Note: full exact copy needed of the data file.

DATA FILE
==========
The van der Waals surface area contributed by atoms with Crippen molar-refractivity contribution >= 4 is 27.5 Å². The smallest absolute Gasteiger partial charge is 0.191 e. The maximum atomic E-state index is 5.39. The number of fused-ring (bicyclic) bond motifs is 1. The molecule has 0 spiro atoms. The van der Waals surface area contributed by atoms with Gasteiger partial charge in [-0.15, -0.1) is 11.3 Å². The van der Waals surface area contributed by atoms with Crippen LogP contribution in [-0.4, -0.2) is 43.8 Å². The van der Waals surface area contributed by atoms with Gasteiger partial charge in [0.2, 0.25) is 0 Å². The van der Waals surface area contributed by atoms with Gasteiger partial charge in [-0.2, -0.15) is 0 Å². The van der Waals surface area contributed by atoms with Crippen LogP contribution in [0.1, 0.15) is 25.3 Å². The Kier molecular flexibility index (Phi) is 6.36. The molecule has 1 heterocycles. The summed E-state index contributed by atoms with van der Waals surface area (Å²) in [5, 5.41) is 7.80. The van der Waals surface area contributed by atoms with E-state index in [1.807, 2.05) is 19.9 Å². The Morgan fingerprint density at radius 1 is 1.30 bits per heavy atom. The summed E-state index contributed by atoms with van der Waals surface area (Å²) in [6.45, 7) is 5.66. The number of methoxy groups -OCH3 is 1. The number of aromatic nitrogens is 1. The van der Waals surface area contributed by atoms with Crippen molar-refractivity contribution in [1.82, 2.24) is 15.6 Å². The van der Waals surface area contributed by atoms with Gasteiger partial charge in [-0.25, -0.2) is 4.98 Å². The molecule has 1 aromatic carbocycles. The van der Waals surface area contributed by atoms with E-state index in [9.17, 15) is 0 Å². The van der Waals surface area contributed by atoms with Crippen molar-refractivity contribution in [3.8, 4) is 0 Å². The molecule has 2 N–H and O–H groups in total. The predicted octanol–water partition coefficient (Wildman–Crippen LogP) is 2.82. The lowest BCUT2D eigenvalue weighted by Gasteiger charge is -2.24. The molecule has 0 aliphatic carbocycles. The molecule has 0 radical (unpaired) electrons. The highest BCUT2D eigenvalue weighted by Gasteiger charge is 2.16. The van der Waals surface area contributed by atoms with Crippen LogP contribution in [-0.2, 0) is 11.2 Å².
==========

The van der Waals surface area contributed by atoms with Crippen molar-refractivity contribution >= 4 is 27.5 Å². The smallest absolute Gasteiger partial charge is 0.191 e. The maximum atomic E-state index is 5.39. The number of fused-ring (bicyclic) bond motifs is 1. The molecule has 0 spiro atoms. The van der Waals surface area contributed by atoms with Gasteiger partial charge in [-0.15, -0.1) is 11.3 Å². The van der Waals surface area contributed by atoms with Crippen LogP contribution in [-0.4, -0.2) is 43.8 Å². The van der Waals surface area contributed by atoms with Gasteiger partial charge in [0.2, 0.25) is 0 Å². The van der Waals surface area contributed by atoms with Gasteiger partial charge in [-0.2, -0.15) is 0 Å². The van der Waals surface area contributed by atoms with Crippen LogP contribution in [0.1, 0.15) is 25.3 Å². The Kier molecular flexibility index (Phi) is 6.36. The molecule has 1 heterocycles. The summed E-state index contributed by atoms with van der Waals surface area (Å²) in [5, 5.41) is 7.80. The van der Waals surface area contributed by atoms with E-state index in [1.807, 2.05) is 19.9 Å². The Morgan fingerprint density at radius 1 is 1.30 bits per heavy atom. The summed E-state index contributed by atoms with van der Waals surface area (Å²) in [6.45, 7) is 5.66. The number of methoxy groups -OCH3 is 1. The number of aromatic nitrogens is 1. The van der Waals surface area contributed by atoms with Crippen molar-refractivity contribution in [1.82, 2.24) is 15.6 Å². The van der Waals surface area contributed by atoms with Gasteiger partial charge in [-0.25, -0.2) is 4.98 Å². The molecule has 1 aromatic carbocycles. The van der Waals surface area contributed by atoms with E-state index in [9.17, 15) is 0 Å². The van der Waals surface area contributed by atoms with Crippen molar-refractivity contribution in [3.8, 4) is 0 Å². The molecule has 2 N–H and O–H groups in total. The predicted octanol–water partition coefficient (Wildman–Crippen LogP) is 2.82. The lowest BCUT2D eigenvalue weighted by Gasteiger charge is -2.24. The molecule has 0 aliphatic carbocycles. The molecule has 0 radical (unpaired) electrons. The highest BCUT2D eigenvalue weighted by Gasteiger charge is 2.16. The van der Waals surface area contributed by atoms with Crippen LogP contribution in [-0.2, 0) is 11.2 Å².